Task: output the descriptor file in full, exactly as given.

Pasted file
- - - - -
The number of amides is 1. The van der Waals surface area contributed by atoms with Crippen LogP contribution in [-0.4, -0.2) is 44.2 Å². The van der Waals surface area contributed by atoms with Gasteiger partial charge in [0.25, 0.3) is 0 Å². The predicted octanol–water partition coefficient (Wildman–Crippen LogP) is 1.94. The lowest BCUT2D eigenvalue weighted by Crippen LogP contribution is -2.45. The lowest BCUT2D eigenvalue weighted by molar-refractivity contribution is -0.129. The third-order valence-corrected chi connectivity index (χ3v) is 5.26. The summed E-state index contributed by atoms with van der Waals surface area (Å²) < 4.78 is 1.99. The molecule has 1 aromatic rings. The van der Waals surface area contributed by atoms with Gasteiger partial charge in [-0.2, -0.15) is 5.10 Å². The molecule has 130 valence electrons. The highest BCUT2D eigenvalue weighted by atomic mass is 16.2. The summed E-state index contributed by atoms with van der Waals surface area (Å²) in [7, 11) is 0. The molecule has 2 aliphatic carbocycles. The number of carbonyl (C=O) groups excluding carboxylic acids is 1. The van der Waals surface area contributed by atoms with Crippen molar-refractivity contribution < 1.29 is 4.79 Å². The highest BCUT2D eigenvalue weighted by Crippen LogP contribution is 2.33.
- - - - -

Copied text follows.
The number of amides is 1. The van der Waals surface area contributed by atoms with Crippen LogP contribution in [-0.4, -0.2) is 44.2 Å². The van der Waals surface area contributed by atoms with Gasteiger partial charge in [0.25, 0.3) is 0 Å². The predicted octanol–water partition coefficient (Wildman–Crippen LogP) is 1.94. The lowest BCUT2D eigenvalue weighted by Crippen LogP contribution is -2.45. The lowest BCUT2D eigenvalue weighted by molar-refractivity contribution is -0.129. The third-order valence-corrected chi connectivity index (χ3v) is 5.26. The summed E-state index contributed by atoms with van der Waals surface area (Å²) < 4.78 is 1.99. The molecule has 1 aromatic rings. The van der Waals surface area contributed by atoms with Gasteiger partial charge in [-0.2, -0.15) is 5.10 Å². The molecule has 130 valence electrons. The highest BCUT2D eigenvalue weighted by atomic mass is 16.2. The summed E-state index contributed by atoms with van der Waals surface area (Å²) in [7, 11) is 0. The molecule has 2 aliphatic carbocycles. The number of carbonyl (C=O) groups excluding carboxylic acids is 1. The van der Waals surface area contributed by atoms with Crippen molar-refractivity contribution < 1.29 is 4.79 Å². The highest BCUT2D eigenvalue weighted by Crippen LogP contribution is 2.33.